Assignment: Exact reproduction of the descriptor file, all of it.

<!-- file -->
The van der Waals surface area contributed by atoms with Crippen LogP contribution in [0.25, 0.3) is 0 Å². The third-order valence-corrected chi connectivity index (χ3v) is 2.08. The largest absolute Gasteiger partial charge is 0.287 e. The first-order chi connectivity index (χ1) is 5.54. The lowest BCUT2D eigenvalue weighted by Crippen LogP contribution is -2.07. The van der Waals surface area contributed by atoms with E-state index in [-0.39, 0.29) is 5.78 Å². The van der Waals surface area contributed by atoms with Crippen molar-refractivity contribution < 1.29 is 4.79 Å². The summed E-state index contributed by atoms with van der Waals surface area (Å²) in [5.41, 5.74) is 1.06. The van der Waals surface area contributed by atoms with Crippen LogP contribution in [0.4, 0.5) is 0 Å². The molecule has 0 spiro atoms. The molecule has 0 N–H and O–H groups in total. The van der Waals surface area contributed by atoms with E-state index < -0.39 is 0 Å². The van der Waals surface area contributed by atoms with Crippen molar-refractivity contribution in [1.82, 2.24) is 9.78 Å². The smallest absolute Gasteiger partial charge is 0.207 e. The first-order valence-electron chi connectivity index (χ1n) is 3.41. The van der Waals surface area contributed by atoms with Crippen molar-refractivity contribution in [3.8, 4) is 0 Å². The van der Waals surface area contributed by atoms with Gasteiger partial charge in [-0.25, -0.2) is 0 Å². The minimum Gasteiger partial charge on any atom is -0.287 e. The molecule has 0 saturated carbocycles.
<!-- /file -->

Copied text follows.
The van der Waals surface area contributed by atoms with Crippen LogP contribution in [0.25, 0.3) is 0 Å². The third-order valence-corrected chi connectivity index (χ3v) is 2.08. The largest absolute Gasteiger partial charge is 0.287 e. The first-order chi connectivity index (χ1) is 5.54. The lowest BCUT2D eigenvalue weighted by Crippen LogP contribution is -2.07. The van der Waals surface area contributed by atoms with E-state index in [-0.39, 0.29) is 5.78 Å². The van der Waals surface area contributed by atoms with Crippen molar-refractivity contribution < 1.29 is 4.79 Å². The summed E-state index contributed by atoms with van der Waals surface area (Å²) in [5.41, 5.74) is 1.06. The van der Waals surface area contributed by atoms with Crippen LogP contribution in [0.4, 0.5) is 0 Å². The molecule has 0 spiro atoms. The molecule has 0 N–H and O–H groups in total. The van der Waals surface area contributed by atoms with E-state index < -0.39 is 0 Å². The van der Waals surface area contributed by atoms with Crippen molar-refractivity contribution in [1.82, 2.24) is 9.78 Å². The smallest absolute Gasteiger partial charge is 0.207 e. The first-order valence-electron chi connectivity index (χ1n) is 3.41. The van der Waals surface area contributed by atoms with Crippen molar-refractivity contribution in [3.8, 4) is 0 Å². The van der Waals surface area contributed by atoms with Gasteiger partial charge in [-0.25, -0.2) is 0 Å². The minimum Gasteiger partial charge on any atom is -0.287 e. The molecule has 0 saturated carbocycles.